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Innovation

Another robotic vehicle to help soldiers

There are many teams of U.S. scientists working on robots able to find improvised explosive devices (IEDs) in Iraq before they can kill American soldiers. Today, let's look at an effort going on at Florida State University (FSU) to build unmanned ground vehicles that also could be used for civilian missions.
Written by Roland Piquepaille, Inactive

There are many teams of U.S. scientists working on robots able to find improvised explosive devices (IEDs) in Iraq before they can kill American soldiers. Today, let's look at an effort going on at Florida State University (FSU) to build unmanned ground vehicles that could save soldiers' lives. The researchers are creating complex algorithms to control these robots who will have to integrate many different factors such as the type of ground surface or obstacles that might block the vehicle's path. Some of these robots, which also could be used for civilian missions, are currently being tested at FSU. Read more...

Here is the introduction from FSU News.

Emmanuel G. Collins [, Professor of Mechanical Engineering at FSU,] envisions the creation of an unmanned ground vehicle that could patrol large areas without putting U.S. soldiers in harm's way.
"We're already using drones (unmanned airplanes) for surveillance in the skies over Iraq," Collins said. "It's much more difficult to design a ground-based vehicle to perform surveillance functions -- but we're working out the logistical issues right now."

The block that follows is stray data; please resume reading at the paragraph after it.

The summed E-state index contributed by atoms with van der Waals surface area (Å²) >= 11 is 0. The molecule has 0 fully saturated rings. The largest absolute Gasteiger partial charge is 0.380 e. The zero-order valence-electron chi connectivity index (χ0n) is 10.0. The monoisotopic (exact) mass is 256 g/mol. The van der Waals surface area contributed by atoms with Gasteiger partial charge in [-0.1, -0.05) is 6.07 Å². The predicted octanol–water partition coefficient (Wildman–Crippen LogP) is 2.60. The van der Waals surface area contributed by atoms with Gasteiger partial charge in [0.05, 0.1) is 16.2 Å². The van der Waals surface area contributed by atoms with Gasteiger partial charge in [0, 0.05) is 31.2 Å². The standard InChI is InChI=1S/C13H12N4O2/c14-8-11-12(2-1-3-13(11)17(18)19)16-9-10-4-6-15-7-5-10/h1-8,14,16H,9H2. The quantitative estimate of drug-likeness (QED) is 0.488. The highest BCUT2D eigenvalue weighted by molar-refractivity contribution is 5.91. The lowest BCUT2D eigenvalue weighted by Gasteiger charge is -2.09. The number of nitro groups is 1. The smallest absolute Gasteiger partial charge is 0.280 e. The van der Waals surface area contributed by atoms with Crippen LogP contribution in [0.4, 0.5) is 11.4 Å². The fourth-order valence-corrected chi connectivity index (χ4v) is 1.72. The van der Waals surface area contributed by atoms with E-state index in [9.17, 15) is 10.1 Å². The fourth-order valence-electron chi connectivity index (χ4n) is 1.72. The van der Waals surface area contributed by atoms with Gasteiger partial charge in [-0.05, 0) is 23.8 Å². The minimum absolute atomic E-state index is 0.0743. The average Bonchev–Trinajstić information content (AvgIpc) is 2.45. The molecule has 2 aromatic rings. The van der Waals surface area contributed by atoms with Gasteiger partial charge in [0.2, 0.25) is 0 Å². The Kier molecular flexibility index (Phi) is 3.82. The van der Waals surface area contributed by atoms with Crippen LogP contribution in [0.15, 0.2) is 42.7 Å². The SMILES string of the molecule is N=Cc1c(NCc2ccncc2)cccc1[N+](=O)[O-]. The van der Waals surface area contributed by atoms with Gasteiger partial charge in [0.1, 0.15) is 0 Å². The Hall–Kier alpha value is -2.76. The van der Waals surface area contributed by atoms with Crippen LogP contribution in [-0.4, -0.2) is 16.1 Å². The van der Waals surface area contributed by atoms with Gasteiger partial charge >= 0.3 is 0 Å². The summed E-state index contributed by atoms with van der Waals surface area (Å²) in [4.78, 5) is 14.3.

Collins is the director of the Center for Intelligent Systems, Control, and Robotics (CISCOR). Below is a picture of one of their robots navigating among dense obstacles (Credit: CISCOR).

Robot navigating among dense obstacles

This picture was extracted from a short video available from this direct link (Windows Media Player format, 1'31", 22.2 MB).

Collins and his team are currently working on algorithms able to control these unmanned ground vehicles who will have to face a great number of situations.

"We have to take into account such factors as terrain, any obstacles that might block the vehicle's path, the rate of fuel consumption, the type of ground surface, weather conditions and the structure of the vehicle itself," he said.
Once such an algorithm is prepared, various sensors employing laser, optical and/or radio-frequency technology would feed a constant stream of data to the vehicle's computer to help it make sense of its surroundings and react accordingly.

And it seems that the U.S. Army is interested in this research, because it has decided to fund it for eight years and a total of $4 million.

For more information, you can read this technical paper, "Robot Navigation In Very Cluttered Environments By Preference-Based Fuzzy Behaviors" (PDF format, 23 pages, 461 KB) or browse the CISCOR publications.

Sources: Barry Ray, Florida State University News, June 1, 2006; and various web sites

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